Obama sets up Round 2 on Bush rates

President Obama is picking a fight with Republicans over tax rates for the wealthy just two months after a lame-duck compromise shoved the issue to the backburner. 

The White House’s budget proposal for fiscal 2012, released on Monday, shows that Obama isn’t abandoning his 2008 campaign pledge to raise taxes for high earners, despite accepting a two-year extension of the George W. Bush-era tax rates in December. 

And in an apparent bet that he is on the winning side of the issue, Obama upped the ante on taxes in the new budget, calling for a 30 percent cut to itemized deductions taken by the wealthy.

The attempt to rekindle the debate signals that the White House sees a political advantage in the issue heading into the president’s 2012 reelection campaign. 

The president and his advisers maintain that the proposals they released Monday are the smart approach to the deficit, investing in areas that are essential to the country’s future and cutting spending elsewhere.

Republicans roundly panned the budget proposal, saying it spends, borrows and taxes too heavily. Republicans on the House and Senate Budget panels said the White House initiatives would raise taxes by roughly $1.6 trillion.

“The president’s big-government vision imposes a heavy cost: diminishing economic opportunity through massive tax hikes that depress wages and stifle job creation at a time when millions of Americans remain out of work,” a report from the panels said. 

The White House’s budget is in many ways a starting point for the debate over how to reduce the deficit, as both Democrats and Republicans try to push their approach to government spending. 

“The budget process is really an exercise in politics on both sides,” said John Feehery, a Republican strategist and contributor to The Hill’s Pundits Blog. 

The president’s 2012 budget includes policies that the administration could not get through Congress last year, such as ending the Bush-era tax rates for the wealthy and rolling back tax breaks for the oil-and-gas industry.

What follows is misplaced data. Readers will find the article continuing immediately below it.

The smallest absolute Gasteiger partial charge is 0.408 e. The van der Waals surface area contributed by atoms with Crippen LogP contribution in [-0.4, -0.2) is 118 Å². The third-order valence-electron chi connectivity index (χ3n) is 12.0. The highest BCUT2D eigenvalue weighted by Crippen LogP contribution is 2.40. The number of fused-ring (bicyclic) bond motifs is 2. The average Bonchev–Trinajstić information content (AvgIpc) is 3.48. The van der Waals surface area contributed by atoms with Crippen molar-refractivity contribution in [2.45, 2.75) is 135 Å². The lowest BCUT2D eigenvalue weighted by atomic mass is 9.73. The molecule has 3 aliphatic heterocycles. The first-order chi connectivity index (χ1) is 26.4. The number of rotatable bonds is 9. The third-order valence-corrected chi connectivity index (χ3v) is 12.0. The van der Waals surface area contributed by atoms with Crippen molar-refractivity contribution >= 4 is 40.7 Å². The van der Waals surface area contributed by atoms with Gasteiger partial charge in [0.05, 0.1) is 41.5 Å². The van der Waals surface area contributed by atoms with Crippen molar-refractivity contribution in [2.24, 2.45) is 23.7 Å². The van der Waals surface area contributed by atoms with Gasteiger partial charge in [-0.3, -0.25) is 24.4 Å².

Mo Elleithee, a former spokesman for Hillary Rodham Clinton’s presidential campaign, said Republicans would be misreading the mandate from November’s midterm elections if they continued to resist tax increases on the wealthy. 

“The American people want to see a serious, realistic approach to growing the economy and cutting the deficit,” Elleithee said. “It seems like the only people that are tone-deaf on that point are the Republican leaders in Congress.”

But Feehery, a former aide to then-House Speaker Dennis Hastert (R-Ill.), said Obama was being cynical by trying to get Republicans to raise taxes when Democrats refused to do it during the last Congress. 

“Republicans are taking a much more courageous view of it, really taking the meat off the bone and making the tough choices. The president isn’t even pretending to be realistic,” Feehery said. “You can be a cynic and maybe survive, but that’s not real leadership.”

The White House budget for 2012 would end the Bush tax cuts for income above $200,000 for individuals and $250,000 for families at the end of 2012 and bring the recently enacted estate tax figure back to its 2009 levels — just weeks after a compromise brokered in part by the administration put those policies into place.

In a message accompanying his budget, the president said that those tax policies “were unfair and unaffordable when enacted and remain so today” and that he was forced to accept them for two years to stop a tax increase on the middle class. 

The president also proposed paying for a three-year “patch” to the Alternative Minimum Tax (AMT) by reducing the amount wealthy taxpayers can take in itemized deductions — affecting, among other things, mortgage and charitable deductions. 

And, as he has in previous budgets, the president suggested limiting corporations’ abilities to defer income tax on income raised overseas. He also called for making permanent a tax credit for research and development and repeated his desire, with little new detail, for Congress to begin work on reforming the corporate tax code. 

Two of the more prominent conservative lawmakers, Sen. Jim DeMint (R-S.C.) and Rep. Mike Pence (R-Ind.), reinforced some of their party’s differences with the White House on Monday, introducing legislation that would make all of the following permanent: a patch to the AMT, the Bush tax cuts and a repeal of the estate tax. 

“By enacting a two-year extension on current tax rates, Congress merely extended the uncertainty that has stifled our economic growth,” Pence said.